Article from ROAPE Volume 30 Number 98
New Politics/Livelihoods: Agrarian Change Zimbabwe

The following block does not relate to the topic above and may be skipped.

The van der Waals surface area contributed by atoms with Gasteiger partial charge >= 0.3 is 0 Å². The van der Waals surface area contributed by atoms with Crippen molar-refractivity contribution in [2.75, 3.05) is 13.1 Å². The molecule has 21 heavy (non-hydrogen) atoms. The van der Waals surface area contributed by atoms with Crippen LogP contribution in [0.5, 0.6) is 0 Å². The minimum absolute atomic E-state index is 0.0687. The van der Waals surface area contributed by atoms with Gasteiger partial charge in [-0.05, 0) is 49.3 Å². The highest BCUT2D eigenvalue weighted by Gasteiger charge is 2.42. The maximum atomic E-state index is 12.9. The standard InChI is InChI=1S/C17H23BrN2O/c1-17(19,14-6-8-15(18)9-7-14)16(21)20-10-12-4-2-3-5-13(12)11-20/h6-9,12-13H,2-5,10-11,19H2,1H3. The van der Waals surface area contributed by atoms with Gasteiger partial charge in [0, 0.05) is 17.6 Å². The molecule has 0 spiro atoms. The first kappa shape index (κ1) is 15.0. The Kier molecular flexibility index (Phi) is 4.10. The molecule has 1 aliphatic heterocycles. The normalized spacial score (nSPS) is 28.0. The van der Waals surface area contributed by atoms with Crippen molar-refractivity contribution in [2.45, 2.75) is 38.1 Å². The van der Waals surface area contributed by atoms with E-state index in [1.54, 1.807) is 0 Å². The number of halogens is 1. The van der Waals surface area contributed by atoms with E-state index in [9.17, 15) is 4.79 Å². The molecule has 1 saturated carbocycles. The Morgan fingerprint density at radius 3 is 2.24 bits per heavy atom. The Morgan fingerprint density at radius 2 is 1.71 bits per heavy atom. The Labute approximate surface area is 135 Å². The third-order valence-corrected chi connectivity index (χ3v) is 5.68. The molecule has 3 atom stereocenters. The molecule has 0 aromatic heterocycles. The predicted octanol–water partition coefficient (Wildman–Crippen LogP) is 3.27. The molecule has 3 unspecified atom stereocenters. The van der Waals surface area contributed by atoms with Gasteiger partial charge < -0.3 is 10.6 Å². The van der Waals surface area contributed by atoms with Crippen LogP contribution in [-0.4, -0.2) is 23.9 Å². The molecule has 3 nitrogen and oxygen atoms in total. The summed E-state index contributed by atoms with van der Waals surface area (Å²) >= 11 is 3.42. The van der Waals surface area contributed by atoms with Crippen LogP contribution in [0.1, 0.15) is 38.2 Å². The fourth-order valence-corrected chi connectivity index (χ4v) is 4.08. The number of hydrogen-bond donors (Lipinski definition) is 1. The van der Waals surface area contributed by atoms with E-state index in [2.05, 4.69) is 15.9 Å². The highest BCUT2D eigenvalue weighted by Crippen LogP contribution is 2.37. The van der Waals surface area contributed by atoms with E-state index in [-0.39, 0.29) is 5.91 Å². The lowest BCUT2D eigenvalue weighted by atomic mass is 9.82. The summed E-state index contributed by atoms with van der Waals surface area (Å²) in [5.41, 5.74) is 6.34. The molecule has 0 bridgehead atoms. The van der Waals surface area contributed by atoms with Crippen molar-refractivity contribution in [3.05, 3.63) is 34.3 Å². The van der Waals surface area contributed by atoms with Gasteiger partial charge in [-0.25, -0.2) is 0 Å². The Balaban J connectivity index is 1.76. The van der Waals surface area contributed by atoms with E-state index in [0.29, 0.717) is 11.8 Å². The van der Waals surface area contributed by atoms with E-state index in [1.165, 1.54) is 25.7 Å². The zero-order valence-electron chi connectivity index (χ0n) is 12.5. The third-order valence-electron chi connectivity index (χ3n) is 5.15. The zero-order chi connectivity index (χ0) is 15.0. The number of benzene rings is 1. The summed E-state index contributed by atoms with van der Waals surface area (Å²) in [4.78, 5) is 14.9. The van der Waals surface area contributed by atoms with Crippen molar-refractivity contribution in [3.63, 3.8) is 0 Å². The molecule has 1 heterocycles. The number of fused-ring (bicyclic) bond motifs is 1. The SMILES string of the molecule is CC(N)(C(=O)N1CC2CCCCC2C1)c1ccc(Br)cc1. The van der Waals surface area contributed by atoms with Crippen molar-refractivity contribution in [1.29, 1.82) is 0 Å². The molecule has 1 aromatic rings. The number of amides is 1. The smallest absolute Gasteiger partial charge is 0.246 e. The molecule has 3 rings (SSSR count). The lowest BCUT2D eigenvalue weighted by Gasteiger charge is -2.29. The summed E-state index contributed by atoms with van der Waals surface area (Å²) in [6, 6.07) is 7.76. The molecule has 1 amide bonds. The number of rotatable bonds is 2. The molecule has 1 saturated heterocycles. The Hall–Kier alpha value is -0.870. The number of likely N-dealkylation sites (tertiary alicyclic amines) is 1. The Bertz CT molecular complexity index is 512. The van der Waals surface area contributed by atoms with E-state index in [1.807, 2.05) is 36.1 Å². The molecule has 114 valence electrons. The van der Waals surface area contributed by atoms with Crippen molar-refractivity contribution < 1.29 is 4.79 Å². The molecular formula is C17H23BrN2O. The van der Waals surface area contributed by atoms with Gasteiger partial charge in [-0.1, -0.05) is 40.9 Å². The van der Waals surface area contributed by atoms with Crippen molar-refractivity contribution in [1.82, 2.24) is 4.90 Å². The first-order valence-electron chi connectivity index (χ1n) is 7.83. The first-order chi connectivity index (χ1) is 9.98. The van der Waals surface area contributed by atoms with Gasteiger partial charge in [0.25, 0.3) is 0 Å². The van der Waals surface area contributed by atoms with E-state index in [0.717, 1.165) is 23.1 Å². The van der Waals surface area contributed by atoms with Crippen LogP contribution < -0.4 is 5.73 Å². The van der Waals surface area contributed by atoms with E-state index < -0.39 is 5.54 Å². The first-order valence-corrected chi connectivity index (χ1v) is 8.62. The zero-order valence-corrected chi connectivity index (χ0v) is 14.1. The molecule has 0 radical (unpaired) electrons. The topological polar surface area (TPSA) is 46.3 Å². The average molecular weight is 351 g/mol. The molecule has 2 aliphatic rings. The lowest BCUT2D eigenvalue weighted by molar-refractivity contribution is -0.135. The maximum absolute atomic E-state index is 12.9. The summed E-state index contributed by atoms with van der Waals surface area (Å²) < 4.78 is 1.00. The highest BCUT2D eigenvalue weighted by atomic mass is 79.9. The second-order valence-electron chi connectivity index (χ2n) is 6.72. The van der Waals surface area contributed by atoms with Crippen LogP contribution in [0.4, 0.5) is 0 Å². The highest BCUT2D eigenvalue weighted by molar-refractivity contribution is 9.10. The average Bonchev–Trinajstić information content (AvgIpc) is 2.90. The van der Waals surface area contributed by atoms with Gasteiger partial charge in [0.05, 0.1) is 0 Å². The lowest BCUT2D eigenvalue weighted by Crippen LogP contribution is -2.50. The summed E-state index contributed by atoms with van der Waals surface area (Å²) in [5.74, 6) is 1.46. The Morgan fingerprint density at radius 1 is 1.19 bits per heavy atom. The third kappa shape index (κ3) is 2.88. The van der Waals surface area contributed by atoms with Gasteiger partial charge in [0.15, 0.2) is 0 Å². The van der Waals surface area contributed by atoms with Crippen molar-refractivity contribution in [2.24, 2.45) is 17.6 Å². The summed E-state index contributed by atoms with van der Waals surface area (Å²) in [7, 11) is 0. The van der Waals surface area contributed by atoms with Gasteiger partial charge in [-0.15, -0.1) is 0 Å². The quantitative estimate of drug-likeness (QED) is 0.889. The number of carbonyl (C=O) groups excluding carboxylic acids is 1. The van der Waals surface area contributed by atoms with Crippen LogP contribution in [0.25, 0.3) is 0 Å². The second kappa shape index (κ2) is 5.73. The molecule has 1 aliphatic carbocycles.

In the last four years Zimbabwe has featured prominently in headlines around the world. An ongoing radical land reform involving the seizure of largely white-owned commercial farmland has dramatically altered the physical landscape. Alongside this, a new political terrain has rapidly unfolded with new actors and new institutions. Tensions between authoritarian nationalism and ethnic politics, between a militarised, modernist order and 'traditional' religion and authority have created a complex political mosaic, made up of multiple and overlapping identities and positions. This is a confusing and dynamic landscape populated by actors as diverse as entrepreneurial war veteran 'security guards'-cum-protection racketeers, militant ZANU(PF) youth brigades, and marauding elephants possessed by chiefly spirits. Focusing on the farm occupations and 'fast-track' land reform around Sangwe communal area in Chiredzi district, southeastern Zimbabwe, this paper attempts to make sense of this seemingly chaotic landscape. It explores the new patterns of social differentiation and the emerging lines of political authority, and investigates the impact of these changing circumstances on people's livelihoods.